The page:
2014 Cal-Peculiarities

Our readers will be happy to see the end of 2014, from an employment law point of view. With the exception of the Iskanian case, in which the California Supremes finally agreed that most workplace disputes can be subject to mandatory arbitration, employers had little to cheer about. This past year the Golden State brought us a new crop of employee entitlements—also known as employer mandates—requiring significant changes in how companies hire, schedule labor, monitor hours of work, and give employees time off.

Clothed in the language of worker rights and positive societal goals (e.g., the “Healthy Workplaces/Healthy Families Act”), the new laws increasingly cover areas that traditionally have been the subject of collective bargaining (e.g., mandatory paid time off and rates of pay). There is also a trend toward preventing job loss that might result from personal life circumstances, such as requiring paid time off for an employee to seek help for domestic violence, and forbidding questions about an applicant’s criminal or credit history. In short, government protectionism is alive and well in California.

What were the biggest headlines of the year?  Let’s focus on three:
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By Jason Allen 

Those who spent some time with us last week already know that Bay Area voters took to the polls with an eye toward employees this year. But it wasn’t just with regard to pay. They also ventured into the oh-so-complicated world of sick leave and flexible schedules.

Sick Leave 

As we have

By Jason Allen 

As the year winds down, we thought it wise to look back at what California’s busiest locality has done in developing local employment law. The folks in the Bay Area have been so busy flexing their employment law muscles that we’ve split this summary into two easily digestible posts to provide what

By Cassandra Carroll

Earlier this year, the Paycheck Fairness Act, which would have functioned to ban “pay secrecy” policies in the workplace and prohibit retaliation against employees for disclosing compensation information, languished in Congress. President Barack Obama then sidestepped the Congress and signed Executive Order 13665: Non-Retaliation for Disclosure of Compensation Information. EO 13665 includes the same pay secrecy prohibitions previously set forth in the proposed Paycheck Fairness Act, but its scope is far more limited, as it applies only to federal contractors. Similar anti-pay secrecy protections have existed, under an interpretation of Section 7 of the National Labor Relations Act. And California employers have their own peculiar version of anti-pay secrecy rules to worry about.

California Labor Code section 232—banning pay secrecy policies and prohibiting discipline on the basis of wage disclosure—emerged on the scene way back in 1985. (That was when Marty McFly first introduced the “hover board”; you’re so late to the party, Tony Hawk.) Although Section 232 has rarely been litigated, President Obama’s hard push for anti-pay secrecy laws has raised employee consciousness of this issue, and we expect an uptick of related claims in this area.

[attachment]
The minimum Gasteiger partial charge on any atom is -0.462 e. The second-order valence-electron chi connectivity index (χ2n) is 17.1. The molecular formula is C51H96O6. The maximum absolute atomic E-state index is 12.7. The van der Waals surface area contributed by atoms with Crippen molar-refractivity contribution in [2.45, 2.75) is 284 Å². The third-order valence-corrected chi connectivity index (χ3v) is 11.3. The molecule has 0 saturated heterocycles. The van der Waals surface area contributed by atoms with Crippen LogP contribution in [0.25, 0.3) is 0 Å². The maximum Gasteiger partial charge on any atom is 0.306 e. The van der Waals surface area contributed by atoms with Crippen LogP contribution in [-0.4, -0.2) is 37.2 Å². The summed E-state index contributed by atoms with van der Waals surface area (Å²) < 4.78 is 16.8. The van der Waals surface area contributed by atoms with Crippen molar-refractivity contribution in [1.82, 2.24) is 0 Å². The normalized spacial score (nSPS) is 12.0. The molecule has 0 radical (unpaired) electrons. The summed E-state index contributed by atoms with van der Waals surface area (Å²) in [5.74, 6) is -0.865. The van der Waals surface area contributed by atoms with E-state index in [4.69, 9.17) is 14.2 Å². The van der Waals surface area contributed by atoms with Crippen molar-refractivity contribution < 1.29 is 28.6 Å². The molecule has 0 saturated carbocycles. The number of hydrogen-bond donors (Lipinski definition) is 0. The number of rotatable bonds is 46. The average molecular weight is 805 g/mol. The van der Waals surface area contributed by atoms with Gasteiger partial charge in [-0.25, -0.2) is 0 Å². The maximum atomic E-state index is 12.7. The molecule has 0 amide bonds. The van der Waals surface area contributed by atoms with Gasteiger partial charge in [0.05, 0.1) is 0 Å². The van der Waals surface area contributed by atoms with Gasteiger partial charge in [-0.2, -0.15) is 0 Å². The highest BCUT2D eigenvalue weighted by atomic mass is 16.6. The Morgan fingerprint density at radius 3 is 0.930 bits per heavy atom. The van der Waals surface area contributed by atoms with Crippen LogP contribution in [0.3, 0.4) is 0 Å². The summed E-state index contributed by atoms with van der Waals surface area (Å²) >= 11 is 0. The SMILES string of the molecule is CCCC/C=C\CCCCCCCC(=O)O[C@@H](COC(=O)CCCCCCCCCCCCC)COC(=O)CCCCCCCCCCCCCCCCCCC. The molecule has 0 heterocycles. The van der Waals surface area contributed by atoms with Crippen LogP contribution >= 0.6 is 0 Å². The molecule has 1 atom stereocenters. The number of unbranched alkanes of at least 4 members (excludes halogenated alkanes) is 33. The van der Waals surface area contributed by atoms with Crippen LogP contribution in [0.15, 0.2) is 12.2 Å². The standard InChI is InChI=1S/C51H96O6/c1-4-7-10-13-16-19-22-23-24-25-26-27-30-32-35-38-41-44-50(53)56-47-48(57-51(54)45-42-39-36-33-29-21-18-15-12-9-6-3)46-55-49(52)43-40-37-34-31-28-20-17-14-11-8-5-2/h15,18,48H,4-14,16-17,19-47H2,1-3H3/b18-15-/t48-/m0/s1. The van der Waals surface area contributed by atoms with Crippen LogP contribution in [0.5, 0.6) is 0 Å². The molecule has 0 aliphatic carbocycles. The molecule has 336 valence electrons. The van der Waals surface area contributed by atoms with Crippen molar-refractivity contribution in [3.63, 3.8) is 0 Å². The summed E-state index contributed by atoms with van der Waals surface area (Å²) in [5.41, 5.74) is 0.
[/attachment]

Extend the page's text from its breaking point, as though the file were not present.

Section 232 states that an employer must not:
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By Kristina M. Launey

Speculate no more: the wait is over. No, we don’t know the details of the new Star Wars movie. Nor do we know the gender of the second royal baby. But we do have the Labor Commissioner’s just-issued FAQs, which can help guide employers in navigating California’s new Paid Sick Leave Law (AB 1522).

These FAQs come on the heels of the LC’s issuance of the highly anticipated Poster and Wage Theft Notice Template.

Of particular significance, the FAQs provide the following guidance and clarifications:
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By Duwayne A. Carr and Laura J. Maechtlen

Last week, we blogged that the San Francisco Board of Supervisors tentatively and unanimously passed the Retail Workers’ Bill of Rights, which requires certain employers to (a) offer additional hours of work to current part-time employees before hiring new employees or subcontracting, (b) retain employees for 90

By Kristina Launey and Ann Marie Zaletel

Just over a month before the January 1, 2015 effective date of AB 1522, the Labor Commissioner has issued two advisories of immediate interest to California employers.  One is a template poster for employer compliance and the other is a revised Wage Theft Notice.  

Employers may

By Duwayne A. Carr and Laura J. Maechtlen

We previously blogged about pending legislation in San Francisco titled the “Retail Workers Bill of Rights,” a comprehensive set of policies introduced as two separate pieces of legislation (here and here) by San Francisco Supervisors Eric Mar and David Chiu

We learned that the Board of Supervisors tentatively—and unanimously—passed both  pieces of proposed legislation this week.  A confirmation vote is scheduled to occur on November 25, 2014, and, if the legislation passes at that time, the ordinances will become law in San Francisco 180 days after the effective date.